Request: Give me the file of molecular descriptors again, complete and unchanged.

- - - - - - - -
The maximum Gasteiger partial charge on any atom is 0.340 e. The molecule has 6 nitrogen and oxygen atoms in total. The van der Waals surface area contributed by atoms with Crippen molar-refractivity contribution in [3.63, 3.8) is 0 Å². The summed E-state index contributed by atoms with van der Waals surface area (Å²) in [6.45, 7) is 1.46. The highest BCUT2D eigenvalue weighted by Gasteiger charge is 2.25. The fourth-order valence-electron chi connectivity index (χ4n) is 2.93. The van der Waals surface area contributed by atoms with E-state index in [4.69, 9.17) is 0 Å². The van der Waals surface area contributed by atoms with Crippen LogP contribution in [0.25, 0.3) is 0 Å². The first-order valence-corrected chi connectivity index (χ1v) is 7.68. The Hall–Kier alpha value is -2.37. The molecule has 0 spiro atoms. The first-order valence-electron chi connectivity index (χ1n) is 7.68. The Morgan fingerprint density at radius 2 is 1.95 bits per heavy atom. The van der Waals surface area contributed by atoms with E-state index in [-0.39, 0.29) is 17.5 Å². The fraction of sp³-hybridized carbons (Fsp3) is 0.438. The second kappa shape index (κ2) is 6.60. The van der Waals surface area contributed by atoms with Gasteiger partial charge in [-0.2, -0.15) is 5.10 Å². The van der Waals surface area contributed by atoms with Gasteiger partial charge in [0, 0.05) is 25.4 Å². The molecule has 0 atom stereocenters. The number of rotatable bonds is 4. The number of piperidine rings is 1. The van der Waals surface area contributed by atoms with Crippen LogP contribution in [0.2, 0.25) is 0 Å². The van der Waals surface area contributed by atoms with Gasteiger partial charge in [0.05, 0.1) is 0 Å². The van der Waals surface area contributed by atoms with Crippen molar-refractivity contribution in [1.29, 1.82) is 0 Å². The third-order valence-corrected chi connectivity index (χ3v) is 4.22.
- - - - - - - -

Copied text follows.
The maximum Gasteiger partial charge on any atom is 0.340 e. The molecule has 6 nitrogen and oxygen atoms in total. The van der Waals surface area contributed by atoms with Crippen molar-refractivity contribution in [3.63, 3.8) is 0 Å². The summed E-state index contributed by atoms with van der Waals surface area (Å²) in [6.45, 7) is 1.46. The highest BCUT2D eigenvalue weighted by Gasteiger charge is 2.25. The fourth-order valence-electron chi connectivity index (χ4n) is 2.93. The van der Waals surface area contributed by atoms with E-state index in [4.69, 9.17) is 0 Å². The van der Waals surface area contributed by atoms with Crippen LogP contribution in [0.25, 0.3) is 0 Å². The first-order valence-corrected chi connectivity index (χ1v) is 7.68. The Hall–Kier alpha value is -2.37. The molecule has 0 spiro atoms. The first-order valence-electron chi connectivity index (χ1n) is 7.68. The Morgan fingerprint density at radius 2 is 1.95 bits per heavy atom. The van der Waals surface area contributed by atoms with E-state index in [-0.39, 0.29) is 17.5 Å². The fraction of sp³-hybridized carbons (Fsp3) is 0.438. The second kappa shape index (κ2) is 6.60. The van der Waals surface area contributed by atoms with Gasteiger partial charge in [-0.2, -0.15) is 5.10 Å². The van der Waals surface area contributed by atoms with Gasteiger partial charge in [0, 0.05) is 25.4 Å². The molecule has 0 atom stereocenters. The number of rotatable bonds is 4. The number of piperidine rings is 1. The van der Waals surface area contributed by atoms with Crippen LogP contribution in [0.2, 0.25) is 0 Å². The van der Waals surface area contributed by atoms with Gasteiger partial charge in [0.05, 0.1) is 0 Å². The van der Waals surface area contributed by atoms with Crippen molar-refractivity contribution in [1.29, 1.82) is 0 Å². The third-order valence-corrected chi connectivity index (χ3v) is 4.22.